Is Kay in the grip of liberal bias? She simply called Luntz’s poll “extraordinary,” making no effort to note the fact that its young respondents were grossly ill-informed. After that, she quickly said that Bush’s proposal is the way “to fix” the system. (“Somewhere between 2 to $4 trillion it's going to cost to fix the system,” she added.) Whatever this is, this is not “liberal bias.” Nor was such bias on display when Matthews explained the “sense of urgency” around the Bush proposal:
MATTHEWS: Here's the urgency. Pretty soon you'll have two people working for one retiree. That means a person has to kick in 50 percent of somebody else's retirement check every day when they go to work.
Another alarmist RNC spin-point, offered without any context or challenge. Soon Tucker Carlson, the panel’s sole official conservative, felt the need to recite the point about what young people think:
CARLSON: I want to say two things. One, young people are affected by this. They don't vote in the way that older people do, A, and B, I don't think they're as—I mean, perhaps they ought to be because it affects them. I do think they assume, people under 40 assume they're not going to see the money anyway. I don't think they're vested.

MATTHEWS: So, therefore?

CARLSON: Because I don't think they're vested—

MATTHEWS: No, but are they for reform or against it?

CARLSON: I think they're absolutely for reform.

MATTHEWS: OK! [end of discussion]

One more time, Carlson recited the disinformed view—young people assume SS won’t be there for them. This view was recited again and again, in a panel of five major journalists. But none of the panelists ever pointed out that this Luntz-driven view is utterly silly. Sam Donaldson and Campbell Brown also stared into air as this silly claim drove the debate. And no one challenged the day’s basic frame—that Bush’s proposal was a “reform” that would “fix” the troubled system. Whatever was driving this hapless debate, it surely was not liberal bias.

But then, let’s review one more Major Pundit, the Washington Post’s Howard Kurtz. Does liberal bias drive Kurtz on SS? Take a look at the views he expressed in an on-line column this week:

KURTZ (1/5/05): Prediction: The Social Security debate is going to turn pretty ugly pretty fast...

This is an argument we very much need to have, for the difficulties of the nation's biggest retirement program have been swept under the rug for way too long by timid politicians who want to punt the problem to their successors. Bush deserves credit for making it part of his campaign, although he never said—and still hasn't—exactly what he would do without cutting benefits or borrowing trillions more.

Is Kurtz driven by liberal bias? In fact, he perfectly states the conservative view (the difficulties of SS have been swept under the rug). The liberal view is just the opposite, of course; liberals believe that a phony “crisis” has been ginned, up, largely when journalists keep reciting that inane, ancient poll by Frank Luntz. Is Kurtz in the grip of liberal bias? He betrays just the opposite view.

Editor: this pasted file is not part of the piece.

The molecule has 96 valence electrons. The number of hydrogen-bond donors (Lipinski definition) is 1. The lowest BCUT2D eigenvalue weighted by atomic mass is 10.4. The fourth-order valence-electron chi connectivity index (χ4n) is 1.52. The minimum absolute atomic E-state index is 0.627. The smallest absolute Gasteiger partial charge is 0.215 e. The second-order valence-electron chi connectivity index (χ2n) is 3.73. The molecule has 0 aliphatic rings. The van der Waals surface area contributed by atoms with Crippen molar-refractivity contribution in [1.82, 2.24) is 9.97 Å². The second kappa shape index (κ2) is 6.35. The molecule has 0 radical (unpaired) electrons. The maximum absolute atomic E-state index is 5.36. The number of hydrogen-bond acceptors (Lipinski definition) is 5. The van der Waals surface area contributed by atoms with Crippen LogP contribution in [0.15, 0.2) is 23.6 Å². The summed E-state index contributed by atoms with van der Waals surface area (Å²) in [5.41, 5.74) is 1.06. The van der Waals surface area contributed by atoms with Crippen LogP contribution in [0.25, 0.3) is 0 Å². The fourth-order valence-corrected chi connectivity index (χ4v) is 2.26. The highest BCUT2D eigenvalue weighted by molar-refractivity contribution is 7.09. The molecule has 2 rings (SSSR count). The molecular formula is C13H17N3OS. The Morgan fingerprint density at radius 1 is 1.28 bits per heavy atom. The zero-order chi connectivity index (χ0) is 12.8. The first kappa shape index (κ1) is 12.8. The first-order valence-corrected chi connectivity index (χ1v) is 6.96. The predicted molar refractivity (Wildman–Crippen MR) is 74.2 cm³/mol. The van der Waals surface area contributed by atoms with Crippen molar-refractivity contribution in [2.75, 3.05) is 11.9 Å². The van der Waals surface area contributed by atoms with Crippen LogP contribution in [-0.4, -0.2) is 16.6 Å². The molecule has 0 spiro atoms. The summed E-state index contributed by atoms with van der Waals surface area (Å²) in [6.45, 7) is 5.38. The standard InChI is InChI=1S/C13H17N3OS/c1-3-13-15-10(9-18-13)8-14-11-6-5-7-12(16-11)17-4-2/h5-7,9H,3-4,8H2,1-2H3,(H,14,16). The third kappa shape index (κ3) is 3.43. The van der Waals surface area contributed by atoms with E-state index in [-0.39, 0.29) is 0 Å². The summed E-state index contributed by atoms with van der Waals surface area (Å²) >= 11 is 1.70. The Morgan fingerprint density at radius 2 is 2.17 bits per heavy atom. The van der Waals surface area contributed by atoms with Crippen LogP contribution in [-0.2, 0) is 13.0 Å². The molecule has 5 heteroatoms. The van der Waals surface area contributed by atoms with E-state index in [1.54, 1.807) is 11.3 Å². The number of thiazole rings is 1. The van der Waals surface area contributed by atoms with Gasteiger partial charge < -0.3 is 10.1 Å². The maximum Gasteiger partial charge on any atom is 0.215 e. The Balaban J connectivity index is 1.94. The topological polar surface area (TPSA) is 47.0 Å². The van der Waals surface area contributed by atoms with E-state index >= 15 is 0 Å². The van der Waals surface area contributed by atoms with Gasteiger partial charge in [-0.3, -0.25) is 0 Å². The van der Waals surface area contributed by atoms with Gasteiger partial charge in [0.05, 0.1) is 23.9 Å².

So readers, deliver the word to your friends. In this, as in so many debates, conservative spin-points seem to rule the discussion. And what’s the greatest such spin-point of all? What else? The claim that scribes like Matthews/Kurtz/Kay are driven by that vile liberal bias!

AMAZING ADVANCES: Amazing! A Thursday post by the AP’s Leigh Strope correctly describes the amount of money workers will be allowed to invest under Bush’s SS proposal:

STROPE (1/6/05): The administration is focusing on a proposal that would let workers divert two-thirds of their payroll taxes into investment accounts, up to an annual limit of $1,000 to $1,300, an administration official told The Associated Press on Tuesday.
Why is that presentation amazing? Because on Tuesday, in his initial report, Strope got this simple fact wrong:
STROPE (1/4/05): The Bush administration is focusing on a Social Security proposal that would allow younger workers to invest up to 4 percent of their payroll taxes in private accounts, with contributions limited to about $1,000 to $1,300 a year, an official said Tuesday.
Amazing, isn’t it? On Tuesday, workers were investing “up to four percent of their payroll taxes.” By Thursday, instead of four percent, they were investing two-thirds!

As we’ve noted, this is a bone-simple part of the Bush SS plan, but Strope—who has been reporting this topic for years—still couldn’t state it correctly on Tuesday. Thursday’s formulation is basically accurate. Let’s hope the construction prevails.

Note: To see Media Matters on Strope, click here. And here is a letter from David Cay Johnston to Romenesko on this matter (scroll down). Johnston scolds the AP for making this blunder. But uh-oh! As we’ve noted, Johnston’s New York Times colleague, Edmund Andrews, typed the same groaner last month.

And yes—the claim that we’re diverting a “small portion” of payroll taxes is reassuring disinformation, crafted long ago by your GOP masters. Does liberal bias rule the press on SS? After years of reporting this topic, Strope and Andrews (and the Post’s Jeff Birnbaum) still hadn’t gotten the word.